The Israeli privately-financed SpaceIL Beresheet (B’reshit) unmanned lunar landing probe has crashed on the Moon as the result of a complication which caused its landing engine to be cut off at a key moment.

Orbit raising plan for SpaceIL lunar lander Beresheet. Courtesy: SpaceIL

Having hitched a paid-for ride on a Falcon 9 launch on 22 February, and weighing 585 kg at launch, the IAI-built Beresheet raised its initial transfer orbit in stages to eventually reach the Moon on 4 April.  Once there an engine burn let the spacecraft achieve lunar orbit. The Beresheet lunar spacecraft then slowly lowered its lunar orbit until it was only 200 x 16 km around the Moon.

Then at 1912 GMT on 11 April 2019 the Beresheet lander began a final burn in an attempt to land from an altitude of 26 km. However, the Inertial Measurement Unit (IMU) temporarily failed which caused the main engine to be cut off at circa 14km. A restart was attempted but this was too late to prevent a crash. The impact at circa 300 miles per hour (500 KPH) occurred at 1923 GMT and the spacecraft was lost.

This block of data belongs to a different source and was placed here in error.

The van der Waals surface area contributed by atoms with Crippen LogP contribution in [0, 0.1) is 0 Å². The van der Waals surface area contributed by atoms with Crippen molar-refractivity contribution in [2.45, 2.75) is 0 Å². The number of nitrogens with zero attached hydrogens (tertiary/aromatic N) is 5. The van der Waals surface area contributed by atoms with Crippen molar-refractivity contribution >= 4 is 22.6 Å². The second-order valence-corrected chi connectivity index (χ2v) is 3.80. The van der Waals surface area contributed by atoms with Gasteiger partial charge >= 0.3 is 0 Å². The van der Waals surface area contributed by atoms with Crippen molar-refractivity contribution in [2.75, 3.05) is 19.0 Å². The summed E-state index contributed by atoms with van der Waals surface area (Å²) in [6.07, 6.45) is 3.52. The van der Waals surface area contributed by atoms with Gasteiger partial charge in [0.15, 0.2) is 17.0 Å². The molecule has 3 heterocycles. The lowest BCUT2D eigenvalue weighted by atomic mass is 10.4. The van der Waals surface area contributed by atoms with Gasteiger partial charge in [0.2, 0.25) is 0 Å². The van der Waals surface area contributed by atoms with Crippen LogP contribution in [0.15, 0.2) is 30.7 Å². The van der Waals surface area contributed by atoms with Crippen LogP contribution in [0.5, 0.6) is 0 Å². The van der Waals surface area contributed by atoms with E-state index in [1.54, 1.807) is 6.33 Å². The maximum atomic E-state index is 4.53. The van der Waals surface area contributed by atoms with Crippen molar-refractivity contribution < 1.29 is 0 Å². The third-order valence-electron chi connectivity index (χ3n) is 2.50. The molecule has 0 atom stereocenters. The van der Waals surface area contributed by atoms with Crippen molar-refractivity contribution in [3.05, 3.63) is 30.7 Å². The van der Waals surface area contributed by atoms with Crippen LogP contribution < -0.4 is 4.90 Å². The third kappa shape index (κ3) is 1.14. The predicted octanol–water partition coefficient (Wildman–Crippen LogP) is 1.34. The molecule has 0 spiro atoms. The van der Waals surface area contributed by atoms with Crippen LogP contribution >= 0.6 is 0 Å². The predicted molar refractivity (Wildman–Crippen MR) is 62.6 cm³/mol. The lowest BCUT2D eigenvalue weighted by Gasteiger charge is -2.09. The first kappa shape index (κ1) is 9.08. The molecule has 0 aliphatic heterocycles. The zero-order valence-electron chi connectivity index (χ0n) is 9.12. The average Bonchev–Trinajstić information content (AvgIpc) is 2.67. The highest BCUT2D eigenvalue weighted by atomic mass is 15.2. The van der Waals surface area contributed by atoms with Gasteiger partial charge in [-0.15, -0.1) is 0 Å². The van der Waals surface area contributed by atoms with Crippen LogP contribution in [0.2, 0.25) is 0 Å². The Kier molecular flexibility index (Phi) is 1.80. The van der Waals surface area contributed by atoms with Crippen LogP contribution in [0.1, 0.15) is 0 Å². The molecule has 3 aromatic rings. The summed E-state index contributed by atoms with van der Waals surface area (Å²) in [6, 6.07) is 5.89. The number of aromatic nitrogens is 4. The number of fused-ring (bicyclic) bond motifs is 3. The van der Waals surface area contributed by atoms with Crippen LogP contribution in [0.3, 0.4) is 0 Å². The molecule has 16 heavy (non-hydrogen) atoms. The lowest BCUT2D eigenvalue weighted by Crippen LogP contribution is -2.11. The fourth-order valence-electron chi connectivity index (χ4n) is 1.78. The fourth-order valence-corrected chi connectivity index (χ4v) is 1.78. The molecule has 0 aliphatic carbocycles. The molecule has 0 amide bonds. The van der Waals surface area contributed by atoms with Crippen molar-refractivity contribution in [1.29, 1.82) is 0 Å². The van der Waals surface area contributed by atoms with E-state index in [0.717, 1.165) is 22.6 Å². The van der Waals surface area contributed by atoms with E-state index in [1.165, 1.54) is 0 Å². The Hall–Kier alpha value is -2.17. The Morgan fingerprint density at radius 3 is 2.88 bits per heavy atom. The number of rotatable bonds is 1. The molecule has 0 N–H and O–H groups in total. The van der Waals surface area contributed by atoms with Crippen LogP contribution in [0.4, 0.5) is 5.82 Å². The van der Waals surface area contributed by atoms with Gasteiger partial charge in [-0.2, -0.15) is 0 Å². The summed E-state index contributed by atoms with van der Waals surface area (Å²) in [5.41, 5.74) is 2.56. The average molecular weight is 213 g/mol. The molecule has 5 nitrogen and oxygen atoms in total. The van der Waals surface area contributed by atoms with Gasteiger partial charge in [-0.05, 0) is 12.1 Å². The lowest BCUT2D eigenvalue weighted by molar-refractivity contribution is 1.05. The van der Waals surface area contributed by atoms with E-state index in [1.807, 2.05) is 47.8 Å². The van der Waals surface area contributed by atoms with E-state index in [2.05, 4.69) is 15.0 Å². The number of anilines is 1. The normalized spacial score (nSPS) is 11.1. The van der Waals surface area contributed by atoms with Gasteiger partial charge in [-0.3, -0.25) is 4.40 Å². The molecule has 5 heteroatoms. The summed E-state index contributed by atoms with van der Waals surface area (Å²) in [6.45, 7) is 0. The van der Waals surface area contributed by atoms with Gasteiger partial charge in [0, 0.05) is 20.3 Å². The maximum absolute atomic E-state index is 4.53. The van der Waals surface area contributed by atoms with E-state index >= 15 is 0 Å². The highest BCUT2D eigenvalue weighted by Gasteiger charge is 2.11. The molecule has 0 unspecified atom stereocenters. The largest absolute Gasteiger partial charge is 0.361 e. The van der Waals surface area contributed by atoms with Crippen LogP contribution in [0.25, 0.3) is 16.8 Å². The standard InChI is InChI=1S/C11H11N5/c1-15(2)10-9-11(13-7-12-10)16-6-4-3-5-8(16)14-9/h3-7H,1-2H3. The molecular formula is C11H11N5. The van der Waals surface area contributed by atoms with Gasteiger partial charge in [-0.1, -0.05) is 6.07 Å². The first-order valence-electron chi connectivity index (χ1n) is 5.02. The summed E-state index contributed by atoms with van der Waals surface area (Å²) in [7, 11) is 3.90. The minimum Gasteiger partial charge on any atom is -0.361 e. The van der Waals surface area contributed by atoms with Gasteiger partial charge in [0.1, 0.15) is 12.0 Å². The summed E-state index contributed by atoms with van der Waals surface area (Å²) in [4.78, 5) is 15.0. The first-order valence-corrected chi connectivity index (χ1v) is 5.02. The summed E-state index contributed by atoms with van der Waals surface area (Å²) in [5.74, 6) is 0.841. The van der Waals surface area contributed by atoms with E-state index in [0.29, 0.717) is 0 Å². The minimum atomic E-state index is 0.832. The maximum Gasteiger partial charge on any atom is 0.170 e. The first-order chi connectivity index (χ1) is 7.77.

Beresheet had been designed to take magnetic readings from Moon using a magnetometer. It also carried  a camera for capturing pictures of the Lunar surface, a video camera for landing sequence, and a retro-reflector for laser tracking, and a time-capsule of digital files.

What Beresheet should have looked like if had landed successfully. Courtesy: SpaceIL